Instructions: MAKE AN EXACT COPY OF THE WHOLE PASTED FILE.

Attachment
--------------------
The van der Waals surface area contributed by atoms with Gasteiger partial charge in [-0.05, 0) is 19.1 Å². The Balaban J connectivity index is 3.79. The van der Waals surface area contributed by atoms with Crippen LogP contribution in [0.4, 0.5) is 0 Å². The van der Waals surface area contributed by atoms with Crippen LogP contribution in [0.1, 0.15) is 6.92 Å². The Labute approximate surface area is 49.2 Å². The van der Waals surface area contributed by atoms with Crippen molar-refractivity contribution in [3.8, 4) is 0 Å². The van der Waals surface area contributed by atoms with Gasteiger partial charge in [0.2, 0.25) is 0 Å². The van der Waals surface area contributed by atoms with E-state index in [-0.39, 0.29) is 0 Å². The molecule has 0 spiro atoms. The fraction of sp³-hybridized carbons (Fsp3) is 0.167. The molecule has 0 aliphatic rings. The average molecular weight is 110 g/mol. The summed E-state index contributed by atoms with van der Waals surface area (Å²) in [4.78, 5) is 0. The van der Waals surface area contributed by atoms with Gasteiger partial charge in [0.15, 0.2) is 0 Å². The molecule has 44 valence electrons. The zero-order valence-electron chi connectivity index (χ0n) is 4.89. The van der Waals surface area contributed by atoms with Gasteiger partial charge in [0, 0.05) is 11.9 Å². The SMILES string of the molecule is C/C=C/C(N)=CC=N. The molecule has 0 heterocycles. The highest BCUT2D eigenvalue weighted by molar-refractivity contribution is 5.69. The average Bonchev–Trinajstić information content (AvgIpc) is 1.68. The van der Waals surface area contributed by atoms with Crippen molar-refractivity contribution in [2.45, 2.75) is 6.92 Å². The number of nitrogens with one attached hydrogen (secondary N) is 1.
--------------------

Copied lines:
The van der Waals surface area contributed by atoms with Gasteiger partial charge in [-0.05, 0) is 19.1 Å². The Balaban J connectivity index is 3.79. The van der Waals surface area contributed by atoms with Crippen LogP contribution in [0.4, 0.5) is 0 Å². The van der Waals surface area contributed by atoms with Crippen LogP contribution in [0.1, 0.15) is 6.92 Å². The Labute approximate surface area is 49.2 Å². The van der Waals surface area contributed by atoms with Crippen molar-refractivity contribution in [3.8, 4) is 0 Å². The van der Waals surface area contributed by atoms with Gasteiger partial charge in [0.2, 0.25) is 0 Å². The van der Waals surface area contributed by atoms with E-state index in [-0.39, 0.29) is 0 Å². The molecule has 0 spiro atoms. The fraction of sp³-hybridized carbons (Fsp3) is 0.167. The molecule has 0 aliphatic rings. The average molecular weight is 110 g/mol. The summed E-state index contributed by atoms with van der Waals surface area (Å²) in [4.78, 5) is 0. The van der Waals surface area contributed by atoms with Gasteiger partial charge in [0.15, 0.2) is 0 Å². The molecule has 44 valence electrons. The zero-order valence-electron chi connectivity index (χ0n) is 4.89. The van der Waals surface area contributed by atoms with Gasteiger partial charge in [0, 0.05) is 11.9 Å². The SMILES string of the molecule is C/C=C/C(N)=CC=N. The molecule has 0 heterocycles. The highest BCUT2D eigenvalue weighted by molar-refractivity contribution is 5.69. The average Bonchev–Trinajstić information content (AvgIpc) is 1.68. The van der Waals surface area contributed by atoms with Crippen molar-refractivity contribution in [2.45, 2.75) is 6.92 Å². The number of nitrogens with one attached hydrogen (secondary N) is 1.